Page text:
The community victim blames all the time; the stigma and contamination we have to live with as a victim of sexual assault or abuse. There is the stigma of being a single mum; the stigma of being divorced and the stigma of being poor; the stigma of being a victim of rape and child sexual abuse. We are looked upon differently and treated differently but blaming us the victims, releases the perpetrator and abuser, who has committed the violence, from the responsibility of what he or she has done. Blaming the victim plays into the hands of the abuser, they continue to have the power. Society needs to wake up to the fact that it is the abuser who is to blame and society needs to put the blame in the rightful place, with the perpetrator.

It’s so easy to blame the victim but let me give you a few myths around victim blaming:

  • No one wants to be abused, raped or assaulted
  • No one deserves to be abused
  • No one leaves a long marriage or partner on a whim
  • No one wants to put their children through a messy divorce
  • No one wants their children to see them be assaulted
  • Few individuals lie about abuse, rape or assault
So stop focusing on the victim and focus on the abuser; the abuser is the one who must carry the blame. No one asks to be abused, raped or assaulted and no one deserves it either under any circumstances. We need to dispel the myths that we can just get over it or he or she must have done something to deserve the abuse. The abuser is to blame – fact.

“...the study findings suggests that we want to be sympathetic and focus on victims and outpour our sympathy, but that might actually lead us to focus so much on victims and what they could have done differently that we actually neglect to focus on the perpetrators and what they potentially could have done differently”

Laura Niemi, a postdoctoral associate in psychology at Harvard University

We also need to dispel the myth that many victims of abuse disclose their stories with the sole aim of obtaining compensation – untrue – fact. Most victims of abuse just want justice; just want to be believed and see their abuser named and shamed and convicted of the insidious crime that has been committed. Let’s concentrate on the abuser, give our energy to outing abusers, if we do not do this we are complicit, we allow them to hold on to the power. Let’s speak up for victims and break this chain, break the silence, break the cycle. The time is now, so many coming forward, so many speaking up and out, so will you think about all I have said and join me on this International Women’s Day and raise your voices and save at least one victim of abuse.

So never tell me I must have behaved in a way that made my abuser abuse me because I didn’t. Never tell me I am to blame because I didn’t stand up to him or tell him I didn’t like his behaviour because he should have known his behaviour was disgusting and disrespectful. Never tell me I was too sensitive or imagined it or was paranoid because I wasn’t. Never tell me I must have deserved it because I didn’t; never tell me I lied because I didn’t. Never tell me I should have stayed because I couldn’t. Never tell me I betrayed my abuser by leaving because it was he who betrayed me, he who let me down; he abused his power and took advantage of my good nature and personality and abused me in every way possible till he almost broke me. But…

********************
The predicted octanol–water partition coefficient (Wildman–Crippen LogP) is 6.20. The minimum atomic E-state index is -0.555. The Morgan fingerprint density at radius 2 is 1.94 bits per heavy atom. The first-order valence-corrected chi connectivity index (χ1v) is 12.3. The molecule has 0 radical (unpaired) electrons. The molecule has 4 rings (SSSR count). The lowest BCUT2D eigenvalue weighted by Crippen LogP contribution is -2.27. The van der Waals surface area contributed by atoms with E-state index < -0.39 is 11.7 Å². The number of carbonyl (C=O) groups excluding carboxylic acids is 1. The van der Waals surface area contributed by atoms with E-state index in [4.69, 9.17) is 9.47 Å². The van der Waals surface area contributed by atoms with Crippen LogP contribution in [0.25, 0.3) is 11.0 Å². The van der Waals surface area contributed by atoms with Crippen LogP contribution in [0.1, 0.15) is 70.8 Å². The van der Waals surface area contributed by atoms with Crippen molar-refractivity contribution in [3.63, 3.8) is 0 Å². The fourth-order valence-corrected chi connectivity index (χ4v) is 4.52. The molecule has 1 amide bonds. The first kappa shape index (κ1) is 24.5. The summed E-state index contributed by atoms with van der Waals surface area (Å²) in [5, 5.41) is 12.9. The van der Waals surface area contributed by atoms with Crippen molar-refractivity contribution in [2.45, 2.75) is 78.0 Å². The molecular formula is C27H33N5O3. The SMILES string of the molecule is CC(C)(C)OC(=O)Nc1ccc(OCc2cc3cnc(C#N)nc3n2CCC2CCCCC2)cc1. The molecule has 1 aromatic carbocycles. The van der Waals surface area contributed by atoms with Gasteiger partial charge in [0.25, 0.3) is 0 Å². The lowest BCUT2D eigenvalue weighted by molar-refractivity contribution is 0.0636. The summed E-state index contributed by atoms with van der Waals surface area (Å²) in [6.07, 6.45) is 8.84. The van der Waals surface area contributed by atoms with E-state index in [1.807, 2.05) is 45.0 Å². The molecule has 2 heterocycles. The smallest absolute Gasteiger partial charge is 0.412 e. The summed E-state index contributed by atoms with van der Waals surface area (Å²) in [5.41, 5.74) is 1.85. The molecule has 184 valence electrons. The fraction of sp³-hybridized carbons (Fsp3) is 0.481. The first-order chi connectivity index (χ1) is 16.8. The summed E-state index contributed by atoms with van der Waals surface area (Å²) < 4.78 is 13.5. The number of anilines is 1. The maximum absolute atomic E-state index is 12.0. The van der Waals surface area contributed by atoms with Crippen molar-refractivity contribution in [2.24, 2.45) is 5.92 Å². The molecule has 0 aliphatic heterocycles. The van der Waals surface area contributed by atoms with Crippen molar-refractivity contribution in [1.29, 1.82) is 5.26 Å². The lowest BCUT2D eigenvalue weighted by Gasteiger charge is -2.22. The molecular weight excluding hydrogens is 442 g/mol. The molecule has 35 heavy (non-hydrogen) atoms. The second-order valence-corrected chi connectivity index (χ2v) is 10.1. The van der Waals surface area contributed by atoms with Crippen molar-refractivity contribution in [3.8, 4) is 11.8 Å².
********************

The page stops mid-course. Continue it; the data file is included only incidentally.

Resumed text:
For every last bruise, you gave me
For every time I sat in tears
For the million ways, you hurt me
I just want to tell you this
You broke my world, made me strong
Thank you
Messed up my dreams, made me strong
Thank you




  1. Thank you! Out of all the posts I've read from survivors of narcissistic abuse, yours describes my feelings and outlook on my situation most closely. Knowing I'm not alone and you have lived it and understand, is huge. It helps. I'm sorry for what you endured. I'm reading a book by Ann Voskamp called The Broken Way which talks about not being afraid of being broken. Everything good comes from something broken......the earth breaks to take the seed, the seed breaks to grow, the sky breaks to water the ground, the grain is broken to make bread, bread is broken to eat and share......we are broken to grow, learn, become....more like Him. Blessings and love to you.

  2. Thank you, thank you thank you for your kind words and I am so glad the post resonated with you and I am also glad that my words showed you that I understand and get it. I am still learning and growing but from this day forward when I break bread and share with those around me who have stood by me, supported me and have shown me deep love, affection and care I will remember what you have written here - I hope will too - I hope my post, words and the breaking of bread go with you to help both us continue to strive for a positive future, abuse free and may you continue to Bread Bread. With love, Mrs Teacup